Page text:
In Howard County, there are suburbanites, and there are farmers. There are those who would save the earth, and those who work it. Those who name their cats, and those who barely count them.
So when the County Council votes tomorrownight on whether to require that cats be licensed as dogs are, they face an issue split along a divide more cultural than political.
The two worlds of Howard county meet in people like Rebecca Tacchetti, a Lisbon mother and former teacher. She is not the suburban picture of a cat owner, with Fluffy happily purring beside the hearth, an easy target for a cat license.
Tacchetti has more than 30 feral cats on her rural property. And she has captured each one -- to get them shots and have them neutered before returning them to the woods behind her house.
Each day, she sets out more than 5 pounds of food for Brownie, Daphne, Pinocchio, Mickey, Cooch, Clarence and others. Many others.
"I just can't sit in my house, enjoy my life and eat my food and watch them scrounge around for food. I just can't," says Tacchetti, who favors cat licensing to control feral colonies. "I'm not sure, but I think God holds things like that against you."
Farmers, on the other hand, are accustomed to thinking of animals in terms of their job on the farm.
"They don't guard. They don't herd cattle," says Councilman Charles C. Feaga, a West Friendship Republican and a farmer. "They're only good for one thing, and that's rodent control."
And just as the cats control the rats, farmers say nature provides its own cat control: foxes. If they fail, farmers know a solution to overpopulation that is cheaper and simpler than licensing.
"The only way to deal with it," says Martha Clark of the Howard County Farm Bureau, "is to collect up all the wild cats and kill them, dispose of them."
Supporters of cat licensing, led by Animal Advocates of Howard County, argue that licensing would do the same job in a far more humane way.
Tomorrow night, the County Council is likely to approve cat licensing by a 3-2 vote, but Republican County Executive Charles I. Ecker says he may veto the bill. Feaga also hopes to soften the blow to farmers by proposing an amendment to
exempt barn cats used primarily for rodent control.
Licensing cats would cost $6 a year for each neutered cat and $24 for each cat that is not neutered. Those who own more than two neutered cats still would pay $12 a year.
The licensing and price structure -- identical to what Howard requires for dogs -- would encourage cat owners to neuter their pets, supporters say. They argue that reducing the number of fertile cats would curb the growth of feral colonies in Howard, particularly along U.S. 1 and U.S. 40.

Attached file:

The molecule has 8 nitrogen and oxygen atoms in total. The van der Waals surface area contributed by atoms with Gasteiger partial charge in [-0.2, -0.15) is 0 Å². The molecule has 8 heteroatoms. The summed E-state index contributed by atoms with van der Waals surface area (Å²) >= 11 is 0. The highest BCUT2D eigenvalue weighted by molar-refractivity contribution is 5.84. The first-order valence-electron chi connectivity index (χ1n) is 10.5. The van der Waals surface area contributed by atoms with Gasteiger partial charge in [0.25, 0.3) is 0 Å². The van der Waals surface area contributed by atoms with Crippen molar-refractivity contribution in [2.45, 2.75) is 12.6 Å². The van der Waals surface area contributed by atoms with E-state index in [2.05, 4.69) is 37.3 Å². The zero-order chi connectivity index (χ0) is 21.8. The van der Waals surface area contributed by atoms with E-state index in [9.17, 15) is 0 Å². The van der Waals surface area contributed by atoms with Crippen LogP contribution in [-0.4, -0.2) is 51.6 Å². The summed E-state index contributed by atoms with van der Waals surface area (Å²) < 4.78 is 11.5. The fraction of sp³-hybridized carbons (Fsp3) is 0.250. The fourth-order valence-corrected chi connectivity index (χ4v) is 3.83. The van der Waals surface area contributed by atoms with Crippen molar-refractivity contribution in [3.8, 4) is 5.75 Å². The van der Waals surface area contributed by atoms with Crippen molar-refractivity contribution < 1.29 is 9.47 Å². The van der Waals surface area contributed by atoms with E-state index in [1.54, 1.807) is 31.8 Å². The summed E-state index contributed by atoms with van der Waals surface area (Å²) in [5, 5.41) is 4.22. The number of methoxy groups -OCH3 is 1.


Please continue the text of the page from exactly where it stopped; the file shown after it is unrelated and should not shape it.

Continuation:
Howard County Animal Control has put to death more than 900 feral cats in the past three years, says Animal Advocates. Thousands more roam the county.
It is a public health issue because cats can carry rabies. But supporters of licensing talk more of the brutish, short lives of wild cats -- bred for domesticity, then turned loose to fend for themselves in the wild.
"The first thing I noticed when I moved to Howard County was the horror of so many cats," says Moira Liskovec, a veterinary technician who moved to Ellicott City from England. "There were feral cats everywhere."
She and her daughter decided to save a feral colony living behind the Boston Market restaurant on U.S. 40, catching all 16 and getting them neutered and vaccinated. Twelve now have homes. Liskovec returned the four wildest cats to their old stomping grounds behind the restaurant.
Others make similar efforts. One recent evening, John and Nancy Skillman of West Friendship sat parked in their Toyota Cressida behind a McDonald's on U.S. 40. The brush there is home to another feral colony.
The Skillmans aren't sure cat licensing would help the problem, but they have captured 18 feral cats in the past three years.
That evening, a wiry black cat -- lured by a bowl of food -- crawled into their cage. John Skillman whisked it into his trunk for the trip home, where the cat will begin its rehabilitation and, presumably, a fat, happy life as a pet.
One cat at a time
"We can't solve the world's problems," says Nancy Skillman, "but we know of this one little colony."
Stories of cat rescuers like the Skillmans and Liskovecs amuse many farmers. They say they're happy to share Howard County with people who give their cats names and Christmas stockings and generally treat their pets like furry, four-legged children.
But requiring licenses -- with its related costs and hassles -- crosses the line.
"It's an intrusion of privacy, and an intrusion of the way we've always lived," says Feaga.
Susan Streaker, who plans to leave her West Friendship farm for a new one in Virginia because of creeping suburbia here, says, "We're on a farm. We are into caring for animals, but not in a townhouse-mentality kind of way."
She adds: "The next thing they'll be doing is vaccinating our goldfish."
Pub Date: 4/06/97